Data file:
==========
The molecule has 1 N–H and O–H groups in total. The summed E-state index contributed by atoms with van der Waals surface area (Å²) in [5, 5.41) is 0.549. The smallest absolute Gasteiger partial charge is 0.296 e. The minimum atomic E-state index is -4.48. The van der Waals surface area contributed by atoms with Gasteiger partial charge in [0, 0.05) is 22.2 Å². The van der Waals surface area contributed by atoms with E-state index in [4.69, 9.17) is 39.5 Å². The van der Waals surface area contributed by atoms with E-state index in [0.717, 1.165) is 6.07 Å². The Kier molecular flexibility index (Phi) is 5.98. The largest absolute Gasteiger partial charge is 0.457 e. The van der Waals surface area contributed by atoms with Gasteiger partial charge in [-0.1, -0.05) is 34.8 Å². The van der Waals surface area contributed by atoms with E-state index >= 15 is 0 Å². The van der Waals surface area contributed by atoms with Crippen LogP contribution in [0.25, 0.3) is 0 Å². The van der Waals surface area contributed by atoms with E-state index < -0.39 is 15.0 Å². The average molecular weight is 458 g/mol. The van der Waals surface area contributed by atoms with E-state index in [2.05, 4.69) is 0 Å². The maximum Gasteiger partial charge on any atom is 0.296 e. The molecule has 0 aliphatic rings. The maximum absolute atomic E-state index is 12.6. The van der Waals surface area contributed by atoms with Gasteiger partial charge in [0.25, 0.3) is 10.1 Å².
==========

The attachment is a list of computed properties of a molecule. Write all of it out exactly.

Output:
The molecule has 1 N–H and O–H groups in total. The summed E-state index contributed by atoms with van der Waals surface area (Å²) in [5, 5.41) is 0.549. The smallest absolute Gasteiger partial charge is 0.296 e. The minimum atomic E-state index is -4.48. The van der Waals surface area contributed by atoms with Gasteiger partial charge in [0, 0.05) is 22.2 Å². The van der Waals surface area contributed by atoms with E-state index in [4.69, 9.17) is 39.5 Å². The van der Waals surface area contributed by atoms with E-state index in [0.717, 1.165) is 6.07 Å². The Kier molecular flexibility index (Phi) is 5.98. The largest absolute Gasteiger partial charge is 0.457 e. The van der Waals surface area contributed by atoms with Gasteiger partial charge in [-0.1, -0.05) is 34.8 Å². The van der Waals surface area contributed by atoms with E-state index >= 15 is 0 Å². The van der Waals surface area contributed by atoms with Crippen LogP contribution in [0.25, 0.3) is 0 Å². The van der Waals surface area contributed by atoms with E-state index < -0.39 is 15.0 Å². The average molecular weight is 458 g/mol. The van der Waals surface area contributed by atoms with E-state index in [2.05, 4.69) is 0 Å². The maximum Gasteiger partial charge on any atom is 0.296 e. The molecule has 0 aliphatic rings. The maximum absolute atomic E-state index is 12.6. The van der Waals surface area contributed by atoms with Gasteiger partial charge in [0.25, 0.3) is 10.1 Å².